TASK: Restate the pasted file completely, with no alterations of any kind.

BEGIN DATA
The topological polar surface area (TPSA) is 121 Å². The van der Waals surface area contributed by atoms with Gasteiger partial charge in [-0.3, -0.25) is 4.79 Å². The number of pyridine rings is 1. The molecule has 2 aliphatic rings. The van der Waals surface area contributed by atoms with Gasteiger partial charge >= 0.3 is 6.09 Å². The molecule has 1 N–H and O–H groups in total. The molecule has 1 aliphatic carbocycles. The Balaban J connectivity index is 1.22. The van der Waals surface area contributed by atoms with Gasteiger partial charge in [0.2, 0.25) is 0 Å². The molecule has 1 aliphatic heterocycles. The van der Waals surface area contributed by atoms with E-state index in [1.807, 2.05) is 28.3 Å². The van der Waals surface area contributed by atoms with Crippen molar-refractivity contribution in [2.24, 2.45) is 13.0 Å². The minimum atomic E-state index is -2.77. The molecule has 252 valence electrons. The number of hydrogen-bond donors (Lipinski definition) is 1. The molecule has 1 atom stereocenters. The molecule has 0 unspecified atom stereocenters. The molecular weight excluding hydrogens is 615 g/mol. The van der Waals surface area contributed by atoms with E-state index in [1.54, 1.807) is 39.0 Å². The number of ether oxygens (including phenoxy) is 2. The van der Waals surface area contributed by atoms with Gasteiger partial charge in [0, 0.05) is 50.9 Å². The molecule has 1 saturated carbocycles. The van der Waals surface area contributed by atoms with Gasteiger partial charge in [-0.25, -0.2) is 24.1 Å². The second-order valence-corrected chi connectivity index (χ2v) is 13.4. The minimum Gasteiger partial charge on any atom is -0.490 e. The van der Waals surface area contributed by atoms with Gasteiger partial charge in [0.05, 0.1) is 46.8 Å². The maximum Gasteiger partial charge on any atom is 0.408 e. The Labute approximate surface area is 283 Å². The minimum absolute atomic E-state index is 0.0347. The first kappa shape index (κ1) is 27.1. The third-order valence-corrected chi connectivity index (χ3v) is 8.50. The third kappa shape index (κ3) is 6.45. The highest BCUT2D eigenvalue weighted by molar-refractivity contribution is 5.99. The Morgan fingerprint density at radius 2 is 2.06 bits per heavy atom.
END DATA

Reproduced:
The topological polar surface area (TPSA) is 121 Å². The van der Waals surface area contributed by atoms with Gasteiger partial charge in [-0.3, -0.25) is 4.79 Å². The number of pyridine rings is 1. The molecule has 2 aliphatic rings. The van der Waals surface area contributed by atoms with Gasteiger partial charge >= 0.3 is 6.09 Å². The molecule has 1 N–H and O–H groups in total. The molecule has 1 aliphatic carbocycles. The Balaban J connectivity index is 1.22. The van der Waals surface area contributed by atoms with Gasteiger partial charge in [0.2, 0.25) is 0 Å². The molecule has 1 aliphatic heterocycles. The van der Waals surface area contributed by atoms with E-state index in [1.807, 2.05) is 28.3 Å². The van der Waals surface area contributed by atoms with Crippen molar-refractivity contribution in [2.24, 2.45) is 13.0 Å². The minimum atomic E-state index is -2.77. The molecule has 252 valence electrons. The number of hydrogen-bond donors (Lipinski definition) is 1. The molecule has 1 atom stereocenters. The molecule has 0 unspecified atom stereocenters. The molecular weight excluding hydrogens is 615 g/mol. The van der Waals surface area contributed by atoms with E-state index in [1.54, 1.807) is 39.0 Å². The number of ether oxygens (including phenoxy) is 2. The van der Waals surface area contributed by atoms with Gasteiger partial charge in [0, 0.05) is 50.9 Å². The molecule has 1 saturated carbocycles. The van der Waals surface area contributed by atoms with Gasteiger partial charge in [-0.25, -0.2) is 24.1 Å². The second-order valence-corrected chi connectivity index (χ2v) is 13.4. The minimum Gasteiger partial charge on any atom is -0.490 e. The van der Waals surface area contributed by atoms with Gasteiger partial charge in [0.05, 0.1) is 46.8 Å². The maximum Gasteiger partial charge on any atom is 0.408 e. The Labute approximate surface area is 283 Å². The minimum absolute atomic E-state index is 0.0347. The first kappa shape index (κ1) is 27.1. The third-order valence-corrected chi connectivity index (χ3v) is 8.50. The third kappa shape index (κ3) is 6.45. The highest BCUT2D eigenvalue weighted by molar-refractivity contribution is 5.99. The Morgan fingerprint density at radius 2 is 2.06 bits per heavy atom.